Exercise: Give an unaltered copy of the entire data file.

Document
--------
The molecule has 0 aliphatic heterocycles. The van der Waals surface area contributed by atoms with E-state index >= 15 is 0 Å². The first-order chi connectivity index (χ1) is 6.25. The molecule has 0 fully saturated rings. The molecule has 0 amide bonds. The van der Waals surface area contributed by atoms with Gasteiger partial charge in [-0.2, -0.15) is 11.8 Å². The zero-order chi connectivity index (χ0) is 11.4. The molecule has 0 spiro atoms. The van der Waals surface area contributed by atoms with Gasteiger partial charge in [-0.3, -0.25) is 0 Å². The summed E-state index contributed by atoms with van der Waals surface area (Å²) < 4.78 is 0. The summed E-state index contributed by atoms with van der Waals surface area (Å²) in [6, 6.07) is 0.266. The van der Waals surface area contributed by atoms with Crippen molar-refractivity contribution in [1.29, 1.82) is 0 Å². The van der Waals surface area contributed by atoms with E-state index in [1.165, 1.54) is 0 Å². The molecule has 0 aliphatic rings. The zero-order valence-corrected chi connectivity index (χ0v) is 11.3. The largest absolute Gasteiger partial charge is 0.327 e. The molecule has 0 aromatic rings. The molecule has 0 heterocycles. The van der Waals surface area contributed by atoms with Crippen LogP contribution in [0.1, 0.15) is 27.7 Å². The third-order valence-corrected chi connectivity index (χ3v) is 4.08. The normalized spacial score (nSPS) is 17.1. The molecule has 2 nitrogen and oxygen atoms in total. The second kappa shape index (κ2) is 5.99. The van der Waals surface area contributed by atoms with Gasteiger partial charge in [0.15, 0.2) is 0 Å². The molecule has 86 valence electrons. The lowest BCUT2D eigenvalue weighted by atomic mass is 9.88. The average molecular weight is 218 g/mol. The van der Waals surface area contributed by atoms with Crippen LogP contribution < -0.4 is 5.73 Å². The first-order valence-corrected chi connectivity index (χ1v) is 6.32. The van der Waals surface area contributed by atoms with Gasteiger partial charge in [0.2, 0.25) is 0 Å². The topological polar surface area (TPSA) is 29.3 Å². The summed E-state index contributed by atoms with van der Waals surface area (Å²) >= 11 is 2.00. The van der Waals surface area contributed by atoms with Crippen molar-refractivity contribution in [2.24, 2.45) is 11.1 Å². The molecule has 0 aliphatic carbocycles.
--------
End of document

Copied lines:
The molecule has 0 aliphatic heterocycles. The van der Waals surface area contributed by atoms with E-state index >= 15 is 0 Å². The first-order chi connectivity index (χ1) is 6.25. The molecule has 0 fully saturated rings. The molecule has 0 amide bonds. The van der Waals surface area contributed by atoms with Gasteiger partial charge in [-0.2, -0.15) is 11.8 Å². The zero-order chi connectivity index (χ0) is 11.4. The molecule has 0 spiro atoms. The van der Waals surface area contributed by atoms with Gasteiger partial charge in [-0.3, -0.25) is 0 Å². The summed E-state index contributed by atoms with van der Waals surface area (Å²) < 4.78 is 0. The summed E-state index contributed by atoms with van der Waals surface area (Å²) in [6, 6.07) is 0.266. The van der Waals surface area contributed by atoms with Crippen molar-refractivity contribution in [1.29, 1.82) is 0 Å². The van der Waals surface area contributed by atoms with E-state index in [1.165, 1.54) is 0 Å². The molecule has 0 aliphatic rings. The zero-order valence-corrected chi connectivity index (χ0v) is 11.3. The largest absolute Gasteiger partial charge is 0.327 e. The molecule has 0 aromatic rings. The molecule has 0 heterocycles. The van der Waals surface area contributed by atoms with Crippen LogP contribution in [0.1, 0.15) is 27.7 Å². The third-order valence-corrected chi connectivity index (χ3v) is 4.08. The normalized spacial score (nSPS) is 17.1. The molecule has 2 nitrogen and oxygen atoms in total. The second kappa shape index (κ2) is 5.99. The van der Waals surface area contributed by atoms with Gasteiger partial charge in [0.15, 0.2) is 0 Å². The molecule has 86 valence electrons. The lowest BCUT2D eigenvalue weighted by atomic mass is 9.88. The average molecular weight is 218 g/mol. The van der Waals surface area contributed by atoms with Crippen LogP contribution < -0.4 is 5.73 Å². The first-order valence-corrected chi connectivity index (χ1v) is 6.32. The van der Waals surface area contributed by atoms with Gasteiger partial charge in [0.2, 0.25) is 0 Å². The topological polar surface area (TPSA) is 29.3 Å². The summed E-state index contributed by atoms with van der Waals surface area (Å²) >= 11 is 2.00. The van der Waals surface area contributed by atoms with Crippen molar-refractivity contribution in [2.24, 2.45) is 11.1 Å². The molecule has 0 aliphatic carbocycles.